Over the last couple of years I have been very privileged to enjoy some exchanges and conversations with a truly unique and iconic writer. Dr Rhinehart has provide me with some gratefully received feedback and encouragement in my mainly well intentioned but disorganised creative output. As I’m not currently relying on my more obtuse tinkering for income I can be more random than some. And in many ways I don’t need a dice to decide which way I’m going dive because my attention is so divided and my memory so inconsistent that every waking moment brings it’s own surprise.
I have a number of notes and a schema that plan out a dice driven drawing system. I might use these to illustrate my next musical experiment. The ‘No Direction’ thing I recently made was a good example of random connection. It might not have the bravery of throwing a dice into an interpersonal relationship but with the freedom of no commercial market to rely upon one stepping stone often leads to opportunistically chosen second stones.
I did recently promise Dr Luke a page link and I tried it but it looked wrong so until I sort it it out, this is where I’m at. In the process of trying to work the link thing out I did discovered the Diceworld documentary on YouTube which is linked in sequence below. If you aren’t aware of Dicelife or the Diceman, please have look. I read the book many years after it was published when I was at Art School. It wasn’t on the official reading list but together with listening to Captain Beefheart & watching Eraserhead it was in the loop.
I have no idea why I may have missed this previously. It’s a wonderful film, honest, insightful and humorous. Dr Luke….. thank you for your engagement. I really am very honoured.
Holga Camera Adventure
I bought a second hand Holga back in 2013. I took a few shots in Dartmouth but only finished the film last week at Cresswell Crags. Like my previous analog adventure I was very much trying to mess with the system. I read a good quote earlier this week ( and I paraphrase) “Photography is unique as an art form in that it’s principle elements are light & time”. The only omission here is chance. Even the most technically skilled photographer relies on the vagaries of the moment and hedges his bets by taking multiple images.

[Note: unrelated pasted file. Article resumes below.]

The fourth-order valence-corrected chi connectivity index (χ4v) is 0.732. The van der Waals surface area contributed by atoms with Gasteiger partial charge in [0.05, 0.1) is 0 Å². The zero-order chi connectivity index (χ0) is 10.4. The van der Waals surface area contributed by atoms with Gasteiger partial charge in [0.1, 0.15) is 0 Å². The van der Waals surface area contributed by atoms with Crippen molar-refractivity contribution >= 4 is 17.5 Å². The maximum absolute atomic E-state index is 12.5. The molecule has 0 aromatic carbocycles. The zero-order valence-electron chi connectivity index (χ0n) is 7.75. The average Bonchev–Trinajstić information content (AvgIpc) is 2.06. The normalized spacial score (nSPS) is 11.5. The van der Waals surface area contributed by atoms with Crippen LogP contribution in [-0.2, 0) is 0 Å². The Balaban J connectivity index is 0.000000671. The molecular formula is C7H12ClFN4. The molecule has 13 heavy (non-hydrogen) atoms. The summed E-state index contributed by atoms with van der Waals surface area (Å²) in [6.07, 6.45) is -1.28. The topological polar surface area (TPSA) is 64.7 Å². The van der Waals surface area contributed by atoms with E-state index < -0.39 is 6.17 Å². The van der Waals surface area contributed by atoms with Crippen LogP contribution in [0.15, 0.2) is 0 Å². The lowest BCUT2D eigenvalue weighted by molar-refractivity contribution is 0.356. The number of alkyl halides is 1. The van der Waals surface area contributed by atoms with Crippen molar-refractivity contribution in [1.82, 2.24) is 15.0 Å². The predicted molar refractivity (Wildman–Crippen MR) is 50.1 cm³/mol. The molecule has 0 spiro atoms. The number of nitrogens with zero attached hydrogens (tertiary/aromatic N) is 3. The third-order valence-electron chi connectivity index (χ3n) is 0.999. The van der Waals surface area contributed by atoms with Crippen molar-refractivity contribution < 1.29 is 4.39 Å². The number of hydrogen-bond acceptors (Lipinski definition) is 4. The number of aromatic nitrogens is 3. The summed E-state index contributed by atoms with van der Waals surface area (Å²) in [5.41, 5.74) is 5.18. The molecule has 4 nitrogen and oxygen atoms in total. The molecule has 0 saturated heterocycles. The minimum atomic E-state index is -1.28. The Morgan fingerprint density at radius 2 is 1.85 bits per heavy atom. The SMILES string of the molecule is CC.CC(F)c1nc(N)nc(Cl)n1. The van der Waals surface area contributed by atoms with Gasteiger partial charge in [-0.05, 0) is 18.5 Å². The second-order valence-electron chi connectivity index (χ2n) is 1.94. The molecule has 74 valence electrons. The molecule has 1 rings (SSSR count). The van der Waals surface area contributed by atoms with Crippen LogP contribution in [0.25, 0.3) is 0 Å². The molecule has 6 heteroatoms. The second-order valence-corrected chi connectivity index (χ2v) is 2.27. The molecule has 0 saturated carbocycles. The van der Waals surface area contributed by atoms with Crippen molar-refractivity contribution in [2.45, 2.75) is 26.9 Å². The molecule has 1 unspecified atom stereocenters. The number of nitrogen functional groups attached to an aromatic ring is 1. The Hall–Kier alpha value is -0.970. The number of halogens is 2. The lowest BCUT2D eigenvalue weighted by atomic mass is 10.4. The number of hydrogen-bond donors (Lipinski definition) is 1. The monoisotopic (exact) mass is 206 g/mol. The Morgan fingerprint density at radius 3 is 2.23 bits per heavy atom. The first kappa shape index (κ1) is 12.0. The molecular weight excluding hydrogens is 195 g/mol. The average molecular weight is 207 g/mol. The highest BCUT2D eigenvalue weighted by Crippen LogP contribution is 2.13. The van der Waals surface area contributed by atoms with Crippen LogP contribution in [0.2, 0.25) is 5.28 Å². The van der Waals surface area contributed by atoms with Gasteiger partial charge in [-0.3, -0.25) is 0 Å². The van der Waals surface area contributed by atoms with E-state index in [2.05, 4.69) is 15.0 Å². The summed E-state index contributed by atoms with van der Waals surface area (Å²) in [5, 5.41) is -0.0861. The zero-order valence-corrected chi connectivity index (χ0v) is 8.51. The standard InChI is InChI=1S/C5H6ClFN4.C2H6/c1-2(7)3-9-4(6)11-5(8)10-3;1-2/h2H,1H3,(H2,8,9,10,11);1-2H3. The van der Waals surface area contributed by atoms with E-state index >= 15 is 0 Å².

My practice for what it is, relies very much on the later and even more so in this set. The 120 film used in the Holga allows for up to 16 shots and my intention was very much to create images that incorporated multiple fleeting impressions. With this as the prime directive and no preview possibilities, chance rules. So, as I’m sure Luke Rhinehart would agree, you choose your weapon, roll the dice and live with the consequence. The only hope is that the vague transforming vision that exists utterly without substance in the mind can translate into the capture of nothingness on film.
As it turns out, other that a little post processing Snapseed editing for sharpness, contrast & grain, these are the images and I’m really quite happy with them. I think they are mysterious and ephemeral exercises in the light/ time/chance juggling. In at least one image two different locations are pulled together almost seamlessly. Like failing memory their resonance ceases to rely on truth or accuracy but on deeper responses. They have the appearance of ‘evidence of ghosts’ pictures or the forensic inquisitions of sci-fi investigations.
A quick thank you to Photo Nottingham who developed the film and Pete who scanned them for me. If you click on the images they will open up to full size.
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Filed under Comment, iPhonography, Photography, Uncategorized
Tagged as B/W, Chance, Cresswell Crags, Dartmouth, Diceman, Film, Holga, Luke Rhinehart